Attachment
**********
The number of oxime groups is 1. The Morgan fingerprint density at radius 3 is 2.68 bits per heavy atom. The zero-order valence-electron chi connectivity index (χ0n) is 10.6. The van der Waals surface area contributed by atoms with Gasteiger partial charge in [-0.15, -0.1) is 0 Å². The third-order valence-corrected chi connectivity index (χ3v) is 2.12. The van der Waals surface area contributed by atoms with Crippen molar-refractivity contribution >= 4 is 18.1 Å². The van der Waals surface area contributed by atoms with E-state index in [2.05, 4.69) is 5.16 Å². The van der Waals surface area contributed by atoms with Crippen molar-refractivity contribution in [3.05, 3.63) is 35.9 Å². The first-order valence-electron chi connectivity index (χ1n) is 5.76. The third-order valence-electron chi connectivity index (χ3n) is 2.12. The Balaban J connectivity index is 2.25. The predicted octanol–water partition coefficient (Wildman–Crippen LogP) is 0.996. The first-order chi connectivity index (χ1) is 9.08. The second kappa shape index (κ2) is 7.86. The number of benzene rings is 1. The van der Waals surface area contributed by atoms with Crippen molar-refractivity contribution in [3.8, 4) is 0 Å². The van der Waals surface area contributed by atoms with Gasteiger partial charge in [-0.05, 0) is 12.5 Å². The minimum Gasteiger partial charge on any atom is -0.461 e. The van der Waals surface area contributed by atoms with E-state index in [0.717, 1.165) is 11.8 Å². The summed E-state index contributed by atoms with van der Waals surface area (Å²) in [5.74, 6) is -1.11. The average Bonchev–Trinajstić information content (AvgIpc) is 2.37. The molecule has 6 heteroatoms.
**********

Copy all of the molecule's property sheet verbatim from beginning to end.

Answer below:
The number of oxime groups is 1. The Morgan fingerprint density at radius 3 is 2.68 bits per heavy atom. The zero-order valence-electron chi connectivity index (χ0n) is 10.6. The van der Waals surface area contributed by atoms with Gasteiger partial charge in [-0.15, -0.1) is 0 Å². The third-order valence-corrected chi connectivity index (χ3v) is 2.12. The van der Waals surface area contributed by atoms with Crippen molar-refractivity contribution >= 4 is 18.1 Å². The van der Waals surface area contributed by atoms with E-state index in [2.05, 4.69) is 5.16 Å². The van der Waals surface area contributed by atoms with Crippen molar-refractivity contribution in [3.05, 3.63) is 35.9 Å². The first-order valence-electron chi connectivity index (χ1n) is 5.76. The third-order valence-electron chi connectivity index (χ3n) is 2.12. The Balaban J connectivity index is 2.25. The predicted octanol–water partition coefficient (Wildman–Crippen LogP) is 0.996. The first-order chi connectivity index (χ1) is 9.08. The second kappa shape index (κ2) is 7.86. The number of benzene rings is 1. The van der Waals surface area contributed by atoms with Crippen molar-refractivity contribution in [3.8, 4) is 0 Å². The van der Waals surface area contributed by atoms with Gasteiger partial charge in [-0.05, 0) is 12.5 Å². The minimum Gasteiger partial charge on any atom is -0.461 e. The van der Waals surface area contributed by atoms with E-state index in [0.717, 1.165) is 11.8 Å². The summed E-state index contributed by atoms with van der Waals surface area (Å²) in [5.74, 6) is -1.11. The average Bonchev–Trinajstić information content (AvgIpc) is 2.37. The molecule has 6 heteroatoms.